Honda Accord Premature Brake Wear

Honda Accord Brake Wear
Rapid and uneven tire wear cause brake, steering problems

Do you guys like math? Here's a time-tested formula: Small rear brake pads + Electronic Brake Distribution (EBD) = MASSIVE PREMATURE BRAKE WEAR

What is Causing These Reported Brake Problems

The Accord is one of the most popular sedans on the road based on its reputation for dependability over the years. However owners of 2008 & 2009 Accords (and a small number of 2010 models) are up in arms over premature brake wear that is widespread and costly to fix.

On, the 2008 and 2009 Accords have a combined total of 1,204 complaints about the rear brakes (as of late July, 2010).

* Accord owner brake complaints by year over the last decade. (source)

A front-wheel drive car, like the Accord, will normally have rear brake pads that wear down at a ratio of 2-to-1 compared to the front pads. So when a large cross-section of 2008–2009 Accord owners began reporting worn rear brake pads in as few as 12k miles, clearly something with the braking system was defective.

One theory is that with the last major Accord model redesign in 2008, Honda switched to brake pads that were too small for the now heavier Accord. It's also possible that Honda switched to using a softer pad material to keep rotor wear down or used organic brake pads to minimize brake dust. Whatever the reason, the rapid decrease in braking power once you drive a new Accord off the lot is historically bad.

The 2008 & newer Honda Accord uses a new "Electronic Brake Distribution" or EBD system. While EBD makes braking safer, the Accord's new braking system is partly to blame for the premature brake wear.

This problem was listed as the 6th worst problem on's "Top Vehicle Problem Trends of 2012".

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Honda Settles Brake Wear Class Action Lawsuit

A class-action lawsuit was filed against Honda in September 2009 seeking restitution for 750,000 late model Accord and Acura TSX owners. The suit described a design defect in Honda's new Electronic Brake Distribution (EBD) system which leads to excessive force on the rear brake pads, which results in a vastly reduced lifespan of the pads from 70,000 miles to under 20,000 miles!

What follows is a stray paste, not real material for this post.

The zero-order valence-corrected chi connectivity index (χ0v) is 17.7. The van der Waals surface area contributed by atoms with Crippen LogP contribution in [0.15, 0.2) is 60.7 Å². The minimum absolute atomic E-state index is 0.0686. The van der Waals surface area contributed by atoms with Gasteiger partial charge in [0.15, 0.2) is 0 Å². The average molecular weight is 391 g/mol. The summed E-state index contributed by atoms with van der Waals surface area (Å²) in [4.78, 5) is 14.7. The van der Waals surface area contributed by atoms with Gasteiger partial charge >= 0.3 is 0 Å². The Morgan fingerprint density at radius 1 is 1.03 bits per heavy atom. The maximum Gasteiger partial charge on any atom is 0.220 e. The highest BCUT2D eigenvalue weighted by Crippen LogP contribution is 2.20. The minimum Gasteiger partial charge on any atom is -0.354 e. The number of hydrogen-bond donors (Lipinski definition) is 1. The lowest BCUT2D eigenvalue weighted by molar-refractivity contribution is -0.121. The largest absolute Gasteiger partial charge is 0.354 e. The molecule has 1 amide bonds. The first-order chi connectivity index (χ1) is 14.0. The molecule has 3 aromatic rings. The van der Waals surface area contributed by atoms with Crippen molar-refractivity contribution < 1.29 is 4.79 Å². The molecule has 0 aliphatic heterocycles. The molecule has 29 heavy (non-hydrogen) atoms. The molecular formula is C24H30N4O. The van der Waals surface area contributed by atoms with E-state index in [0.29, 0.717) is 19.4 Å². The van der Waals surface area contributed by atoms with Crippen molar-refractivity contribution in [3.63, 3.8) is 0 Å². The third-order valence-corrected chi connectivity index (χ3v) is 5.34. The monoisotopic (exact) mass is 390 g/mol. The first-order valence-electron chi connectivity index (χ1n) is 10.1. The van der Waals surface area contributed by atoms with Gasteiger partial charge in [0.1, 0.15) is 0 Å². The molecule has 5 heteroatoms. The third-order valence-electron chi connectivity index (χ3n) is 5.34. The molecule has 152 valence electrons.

The suit claims that the average total cost to fix is about $150, but if the rotors were damaged (a likely scenario), the price can spike all the way to $650 or more.

Honda has agreed to settle the suit without actually admitting a defect exists, or admiting responsibility or any wrongdoing. However Honda has agreed to provide cash to affected Accord owners. If the settlement gains final approval by the US court, it will allow owners and lessees of the Class Vehicles to submit claims for cash reimbursement for two types of repairs:

The settlement was given final court approval on July 26th, 2010. Additional resources on that settlement include:

How Much Will it Cost Me?

Owners who have already needed brake replacements will reportedly receive only one half of the cost of repairs, up to a maximum of $125. Other owners will receive $150 towards the cost of a set of new rear brake pads that Honda says will last longer than the units being replaced. Honda has dished out about $2 million dollars to the law firm handling the case and could in total pay up to well over $100 million if all affected owners receive new brakes.

Save money by ordering parts yourself through our affiliate Auto Parts Warehouse! Have the product shipped for free and then bring it in for installation.

Actions You Can Take

This step is crucial, don't just complain on forums! The sites below will actively manage your complaints and turn them into useful statistics. Both and the CAS will report dangerous trends to the authorities and are often called upon by law firms for help with Class Action lawsuits. Make sure to file your complaint on all three sites, we can't stress that enough.

  1. Step 1: File Your Complaint at is a free site dedicated to uncovering problem trends and informing owners about potential issues with their cars. Major class action law firms use this data when researching cases. Add a Complaint

  2. Step 2: Notify the Center for Auto Safety

    The Center for Auto Safety (CAS) is a pro-consumer organization that researches auto safety issues & often compels the US government to do the right thing through lobbying & lawsuits. Notify the CAS

  3. Step 3: Report a Safety Concern to NHTSA

    The National Highway Traffic Safety Administration (NHTSA) is the US agency with the authority to conduct vehicle defect investigations & force recalls. Their focus is on safety-related issues. Report to NHTSA

What Other Owners Are Saying

“Told that needed rear brake pads replaced due to grinding sound. Front pads still had 70% life left. Never had rear pads wear out before front ones. Usually changed front pads twice before rear ones. Have owned GM, Ford, and Chrysler cars in the past. Was insulted by Honda with their offer to change pads, have me pay for the work and then if the class action suit is approved will reimburse me a max of 150 dollars which does not cover the total cost of repair.”

TGeist, Fort Meyers, FL

“I was aware of premature rear brake wear from this forum, so when I took my car in to have the tires rotated, I had the dealer check the brakes. Both front brakes were at 9mm and the rear were both at 4mm. They told me I'd probably make it to 22K before needing them replaced, which was supposed to make me feel better, I guess.”

Steve S, St. Louis, MO

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Join thousands of frustrated car owners who have voiced their opinion and notified other consumers of issues at

Honda Consumer Affairs Department

1919 Torrance Blvd. Torrance CA 90501-2746